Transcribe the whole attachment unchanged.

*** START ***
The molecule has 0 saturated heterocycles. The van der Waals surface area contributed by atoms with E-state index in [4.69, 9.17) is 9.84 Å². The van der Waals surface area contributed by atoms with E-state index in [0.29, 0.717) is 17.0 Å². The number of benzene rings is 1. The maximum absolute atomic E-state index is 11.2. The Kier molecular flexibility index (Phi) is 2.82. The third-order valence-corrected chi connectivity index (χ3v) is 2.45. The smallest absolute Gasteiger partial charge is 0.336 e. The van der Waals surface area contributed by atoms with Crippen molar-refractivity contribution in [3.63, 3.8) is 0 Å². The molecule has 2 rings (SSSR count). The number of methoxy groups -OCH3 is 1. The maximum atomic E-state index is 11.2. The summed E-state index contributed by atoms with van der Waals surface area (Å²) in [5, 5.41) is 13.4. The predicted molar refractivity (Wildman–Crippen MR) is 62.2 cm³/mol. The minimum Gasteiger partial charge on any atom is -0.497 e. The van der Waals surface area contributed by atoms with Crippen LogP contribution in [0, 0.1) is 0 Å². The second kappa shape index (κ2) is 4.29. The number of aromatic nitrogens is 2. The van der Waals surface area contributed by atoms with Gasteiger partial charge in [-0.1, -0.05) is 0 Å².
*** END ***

The molecule has 0 saturated heterocycles. The van der Waals surface area contributed by atoms with E-state index in [4.69, 9.17) is 9.84 Å². The van der Waals surface area contributed by atoms with E-state index in [0.29, 0.717) is 17.0 Å². The number of benzene rings is 1. The maximum absolute atomic E-state index is 11.2. The Kier molecular flexibility index (Phi) is 2.82. The third-order valence-corrected chi connectivity index (χ3v) is 2.45. The smallest absolute Gasteiger partial charge is 0.336 e. The van der Waals surface area contributed by atoms with Crippen molar-refractivity contribution in [3.63, 3.8) is 0 Å². The molecule has 2 rings (SSSR count). The number of methoxy groups -OCH3 is 1. The maximum atomic E-state index is 11.2. The summed E-state index contributed by atoms with van der Waals surface area (Å²) in [5, 5.41) is 13.4. The predicted molar refractivity (Wildman–Crippen MR) is 62.2 cm³/mol. The minimum Gasteiger partial charge on any atom is -0.497 e. The van der Waals surface area contributed by atoms with Crippen LogP contribution in [0, 0.1) is 0 Å². The second kappa shape index (κ2) is 4.29. The number of aromatic nitrogens is 2. The van der Waals surface area contributed by atoms with Gasteiger partial charge in [-0.1, -0.05) is 0 Å².